Using Google Analytics Parallel Tracking and a custom data pipeline for Shopify, we managed to get all necessary data in BigQuery for more advanced analysis and reporting.
Working with skewed data can be worse than having no data at all. This is why we’re always promoting all sorts of analytics audits and making sure all data sources agree with each other. At the very least, you should know why the numbers in different tools don’t match (i.e. analytics doesn’t include offline sales but backend does).
Our client in this case study contacted us with a quite specific problem. They were running a decent CRO program with 4-6 A/B experiments running every month. The problem they had with the program, though, was that the numbers they saw in their testing tool Optimizely, Google Analytics and backend didn’t match. In fact, there was a ~35% discrepancy overall.
Over the years, we have helped companies of all sizes and from various industries to collect, process and make use of digital data.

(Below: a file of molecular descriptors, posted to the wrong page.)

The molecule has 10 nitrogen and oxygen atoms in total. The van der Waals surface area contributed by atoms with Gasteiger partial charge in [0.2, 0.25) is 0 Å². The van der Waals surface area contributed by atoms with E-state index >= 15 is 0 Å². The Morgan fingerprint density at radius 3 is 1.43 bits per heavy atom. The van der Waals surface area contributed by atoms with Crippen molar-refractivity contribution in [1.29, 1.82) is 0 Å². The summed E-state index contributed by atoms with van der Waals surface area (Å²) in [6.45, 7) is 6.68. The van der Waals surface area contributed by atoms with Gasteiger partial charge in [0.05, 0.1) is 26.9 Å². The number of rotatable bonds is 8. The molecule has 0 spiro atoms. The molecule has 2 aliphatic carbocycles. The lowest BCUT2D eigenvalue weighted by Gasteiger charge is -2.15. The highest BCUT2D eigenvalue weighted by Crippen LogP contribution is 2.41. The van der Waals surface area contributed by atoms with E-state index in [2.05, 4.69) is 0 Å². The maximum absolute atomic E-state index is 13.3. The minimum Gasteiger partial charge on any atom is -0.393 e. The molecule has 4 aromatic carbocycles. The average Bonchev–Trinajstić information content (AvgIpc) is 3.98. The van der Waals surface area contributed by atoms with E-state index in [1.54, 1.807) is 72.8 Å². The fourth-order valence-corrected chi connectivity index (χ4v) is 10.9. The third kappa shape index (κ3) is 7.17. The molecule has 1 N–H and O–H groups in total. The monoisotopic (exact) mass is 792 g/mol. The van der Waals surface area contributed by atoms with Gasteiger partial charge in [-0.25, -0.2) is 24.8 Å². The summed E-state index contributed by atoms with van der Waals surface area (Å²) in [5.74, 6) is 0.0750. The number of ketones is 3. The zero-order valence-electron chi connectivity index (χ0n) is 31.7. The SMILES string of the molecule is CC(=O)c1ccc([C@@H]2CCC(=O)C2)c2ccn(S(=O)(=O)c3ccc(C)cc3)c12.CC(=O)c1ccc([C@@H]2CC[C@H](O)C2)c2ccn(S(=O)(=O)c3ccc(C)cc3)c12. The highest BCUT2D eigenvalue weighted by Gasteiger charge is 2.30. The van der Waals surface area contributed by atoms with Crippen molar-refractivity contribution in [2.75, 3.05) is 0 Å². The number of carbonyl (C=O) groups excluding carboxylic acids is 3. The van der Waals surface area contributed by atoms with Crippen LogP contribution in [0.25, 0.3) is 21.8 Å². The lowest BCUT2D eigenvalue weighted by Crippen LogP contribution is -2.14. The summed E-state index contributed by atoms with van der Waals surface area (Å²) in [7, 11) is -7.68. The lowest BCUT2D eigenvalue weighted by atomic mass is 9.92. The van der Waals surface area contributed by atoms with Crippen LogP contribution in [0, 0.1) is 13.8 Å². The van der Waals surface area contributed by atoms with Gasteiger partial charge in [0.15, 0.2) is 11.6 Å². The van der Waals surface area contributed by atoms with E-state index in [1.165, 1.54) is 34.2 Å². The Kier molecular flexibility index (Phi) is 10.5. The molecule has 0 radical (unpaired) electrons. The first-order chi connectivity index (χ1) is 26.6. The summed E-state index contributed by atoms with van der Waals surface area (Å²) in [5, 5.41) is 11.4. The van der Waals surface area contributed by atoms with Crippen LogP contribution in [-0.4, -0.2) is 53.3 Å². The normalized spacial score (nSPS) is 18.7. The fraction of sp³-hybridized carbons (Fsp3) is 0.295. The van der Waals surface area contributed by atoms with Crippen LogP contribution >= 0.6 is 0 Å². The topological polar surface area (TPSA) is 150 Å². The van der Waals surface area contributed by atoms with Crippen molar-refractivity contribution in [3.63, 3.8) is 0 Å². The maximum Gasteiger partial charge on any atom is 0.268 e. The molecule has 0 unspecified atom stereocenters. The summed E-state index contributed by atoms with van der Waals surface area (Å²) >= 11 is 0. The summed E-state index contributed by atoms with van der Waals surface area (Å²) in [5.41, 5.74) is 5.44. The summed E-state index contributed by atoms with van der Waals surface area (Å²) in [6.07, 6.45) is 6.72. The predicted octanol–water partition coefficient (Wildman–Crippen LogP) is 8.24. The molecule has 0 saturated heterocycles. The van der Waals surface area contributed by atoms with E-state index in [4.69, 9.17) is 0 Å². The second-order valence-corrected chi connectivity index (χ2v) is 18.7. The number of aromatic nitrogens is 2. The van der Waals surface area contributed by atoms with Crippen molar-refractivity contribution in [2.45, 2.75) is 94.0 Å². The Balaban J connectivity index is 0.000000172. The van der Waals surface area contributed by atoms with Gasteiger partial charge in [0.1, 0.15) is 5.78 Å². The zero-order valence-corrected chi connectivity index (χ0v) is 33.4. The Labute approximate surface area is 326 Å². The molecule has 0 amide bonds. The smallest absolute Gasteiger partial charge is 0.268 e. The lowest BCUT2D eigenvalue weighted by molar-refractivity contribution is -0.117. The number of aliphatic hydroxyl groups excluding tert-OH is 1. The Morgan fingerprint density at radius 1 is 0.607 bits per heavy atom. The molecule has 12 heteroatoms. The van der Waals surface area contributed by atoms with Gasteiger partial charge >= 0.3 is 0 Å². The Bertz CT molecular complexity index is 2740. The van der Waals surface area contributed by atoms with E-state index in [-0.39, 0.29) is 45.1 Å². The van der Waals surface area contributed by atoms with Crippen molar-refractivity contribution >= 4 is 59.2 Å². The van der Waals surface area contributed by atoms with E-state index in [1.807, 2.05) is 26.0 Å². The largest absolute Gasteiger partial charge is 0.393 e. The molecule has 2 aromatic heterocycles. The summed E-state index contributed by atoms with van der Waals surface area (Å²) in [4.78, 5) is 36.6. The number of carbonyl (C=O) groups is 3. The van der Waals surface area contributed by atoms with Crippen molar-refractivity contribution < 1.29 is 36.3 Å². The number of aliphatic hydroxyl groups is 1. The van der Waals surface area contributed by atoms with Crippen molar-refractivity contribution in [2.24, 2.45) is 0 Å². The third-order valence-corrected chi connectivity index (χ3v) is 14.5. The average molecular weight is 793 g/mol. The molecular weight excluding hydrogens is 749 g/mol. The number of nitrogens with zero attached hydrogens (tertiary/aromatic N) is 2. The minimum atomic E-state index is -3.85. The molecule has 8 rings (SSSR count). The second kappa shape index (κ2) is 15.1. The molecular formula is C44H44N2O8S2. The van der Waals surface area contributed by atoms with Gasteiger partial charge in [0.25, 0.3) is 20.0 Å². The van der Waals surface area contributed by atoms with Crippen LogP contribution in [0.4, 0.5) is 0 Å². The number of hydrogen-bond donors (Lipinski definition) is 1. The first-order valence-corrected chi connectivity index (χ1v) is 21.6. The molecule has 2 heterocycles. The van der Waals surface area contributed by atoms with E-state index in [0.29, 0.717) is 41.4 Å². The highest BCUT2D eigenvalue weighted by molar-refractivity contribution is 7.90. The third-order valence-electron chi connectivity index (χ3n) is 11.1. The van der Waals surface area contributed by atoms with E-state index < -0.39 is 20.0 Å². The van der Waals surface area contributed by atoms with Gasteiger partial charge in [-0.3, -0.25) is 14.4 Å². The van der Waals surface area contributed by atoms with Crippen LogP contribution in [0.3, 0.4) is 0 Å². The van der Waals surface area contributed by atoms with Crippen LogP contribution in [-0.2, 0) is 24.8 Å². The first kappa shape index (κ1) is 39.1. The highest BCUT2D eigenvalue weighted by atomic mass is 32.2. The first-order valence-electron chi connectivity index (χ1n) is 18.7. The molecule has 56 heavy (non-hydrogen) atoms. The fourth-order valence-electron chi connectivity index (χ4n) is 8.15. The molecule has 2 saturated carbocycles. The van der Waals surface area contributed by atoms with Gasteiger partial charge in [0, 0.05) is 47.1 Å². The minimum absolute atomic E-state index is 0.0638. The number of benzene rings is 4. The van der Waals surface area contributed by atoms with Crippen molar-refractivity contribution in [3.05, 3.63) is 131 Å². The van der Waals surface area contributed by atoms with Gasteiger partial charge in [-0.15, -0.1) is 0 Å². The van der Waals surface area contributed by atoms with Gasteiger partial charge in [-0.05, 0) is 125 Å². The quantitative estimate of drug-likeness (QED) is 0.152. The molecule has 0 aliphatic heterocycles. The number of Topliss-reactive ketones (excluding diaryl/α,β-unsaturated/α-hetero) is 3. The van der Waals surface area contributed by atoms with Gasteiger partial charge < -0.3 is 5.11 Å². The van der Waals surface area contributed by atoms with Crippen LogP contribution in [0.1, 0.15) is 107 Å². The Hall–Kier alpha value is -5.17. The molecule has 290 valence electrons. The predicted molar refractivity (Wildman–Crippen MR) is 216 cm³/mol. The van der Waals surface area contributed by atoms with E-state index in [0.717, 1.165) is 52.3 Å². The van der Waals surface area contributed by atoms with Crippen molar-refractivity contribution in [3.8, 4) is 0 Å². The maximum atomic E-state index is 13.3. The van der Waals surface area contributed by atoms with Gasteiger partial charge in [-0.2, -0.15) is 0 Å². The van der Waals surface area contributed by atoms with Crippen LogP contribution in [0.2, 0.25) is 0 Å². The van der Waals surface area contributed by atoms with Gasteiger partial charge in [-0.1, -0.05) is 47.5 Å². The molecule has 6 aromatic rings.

Something we should have started doing a long back is sharing the success stories of our clients. We’ve done so many cool things together and for our clients that these stories are definitely worth sharing, and reading.
SQL is the most popular language for professionals to communicate with databases and query data. Google Analytics is the most popular tool for digital analytics. How come there’s no way to query Google Analytics data using SQL? In this article, we’ll explore the solutions.
Google Analytics is a really good tool for marketing-focused digital analytics. And by far the most popular one in this segment. With some custom setup, you can also use Google Analytics for tracking SaaS and other web apps & products.
Two of the most common shortcomings of Google Analytics that most of the more advanced users experience, though, are the lack of hit-level granularity and sampling. In this article, we are taking a look at some of the ways you can overcome these shortcomings without spending a fortune on Google Analytics 360.